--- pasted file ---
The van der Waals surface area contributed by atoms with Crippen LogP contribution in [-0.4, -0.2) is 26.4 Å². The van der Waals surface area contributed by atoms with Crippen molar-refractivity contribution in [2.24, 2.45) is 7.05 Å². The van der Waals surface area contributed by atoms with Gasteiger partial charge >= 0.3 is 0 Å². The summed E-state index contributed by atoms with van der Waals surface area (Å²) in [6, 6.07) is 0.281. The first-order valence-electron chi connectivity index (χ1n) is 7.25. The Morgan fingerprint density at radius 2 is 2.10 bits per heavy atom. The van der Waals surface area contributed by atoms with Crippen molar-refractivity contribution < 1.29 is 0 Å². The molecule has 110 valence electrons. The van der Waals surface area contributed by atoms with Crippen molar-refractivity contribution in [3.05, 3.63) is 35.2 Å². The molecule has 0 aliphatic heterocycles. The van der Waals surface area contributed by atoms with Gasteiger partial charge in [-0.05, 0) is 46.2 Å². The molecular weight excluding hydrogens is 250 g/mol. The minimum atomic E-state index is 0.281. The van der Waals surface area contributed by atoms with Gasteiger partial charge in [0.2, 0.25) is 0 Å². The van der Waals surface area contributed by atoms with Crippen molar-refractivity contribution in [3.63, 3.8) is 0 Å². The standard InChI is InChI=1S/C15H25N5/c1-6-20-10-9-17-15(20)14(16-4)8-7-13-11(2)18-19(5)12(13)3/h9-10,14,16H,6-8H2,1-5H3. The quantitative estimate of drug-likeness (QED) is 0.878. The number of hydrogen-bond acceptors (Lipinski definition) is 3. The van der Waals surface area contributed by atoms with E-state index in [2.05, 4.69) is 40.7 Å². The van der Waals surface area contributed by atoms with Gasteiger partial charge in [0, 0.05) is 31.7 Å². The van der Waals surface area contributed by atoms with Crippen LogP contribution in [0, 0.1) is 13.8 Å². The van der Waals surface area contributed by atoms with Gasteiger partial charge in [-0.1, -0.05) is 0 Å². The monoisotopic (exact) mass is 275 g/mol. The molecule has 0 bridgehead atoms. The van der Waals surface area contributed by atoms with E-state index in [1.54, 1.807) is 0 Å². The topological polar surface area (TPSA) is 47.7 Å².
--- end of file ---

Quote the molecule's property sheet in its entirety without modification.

The van der Waals surface area contributed by atoms with Crippen LogP contribution in [-0.4, -0.2) is 26.4 Å². The van der Waals surface area contributed by atoms with Crippen molar-refractivity contribution in [2.24, 2.45) is 7.05 Å². The van der Waals surface area contributed by atoms with Gasteiger partial charge >= 0.3 is 0 Å². The summed E-state index contributed by atoms with van der Waals surface area (Å²) in [6, 6.07) is 0.281. The first-order valence-electron chi connectivity index (χ1n) is 7.25. The Morgan fingerprint density at radius 2 is 2.10 bits per heavy atom. The van der Waals surface area contributed by atoms with Crippen molar-refractivity contribution < 1.29 is 0 Å². The molecule has 110 valence electrons. The van der Waals surface area contributed by atoms with Crippen molar-refractivity contribution in [3.05, 3.63) is 35.2 Å². The molecule has 0 aliphatic heterocycles. The van der Waals surface area contributed by atoms with Gasteiger partial charge in [-0.05, 0) is 46.2 Å². The molecular weight excluding hydrogens is 250 g/mol. The minimum atomic E-state index is 0.281. The van der Waals surface area contributed by atoms with Gasteiger partial charge in [0.2, 0.25) is 0 Å². The van der Waals surface area contributed by atoms with Crippen molar-refractivity contribution in [3.63, 3.8) is 0 Å². The standard InChI is InChI=1S/C15H25N5/c1-6-20-10-9-17-15(20)14(16-4)8-7-13-11(2)18-19(5)12(13)3/h9-10,14,16H,6-8H2,1-5H3. The quantitative estimate of drug-likeness (QED) is 0.878. The number of hydrogen-bond acceptors (Lipinski definition) is 3. The van der Waals surface area contributed by atoms with E-state index in [2.05, 4.69) is 40.7 Å². The van der Waals surface area contributed by atoms with Gasteiger partial charge in [0, 0.05) is 31.7 Å². The van der Waals surface area contributed by atoms with Crippen LogP contribution in [0, 0.1) is 13.8 Å². The van der Waals surface area contributed by atoms with Gasteiger partial charge in [-0.1, -0.05) is 0 Å². The monoisotopic (exact) mass is 275 g/mol. The molecule has 0 bridgehead atoms. The van der Waals surface area contributed by atoms with E-state index in [1.54, 1.807) is 0 Å². The topological polar surface area (TPSA) is 47.7 Å².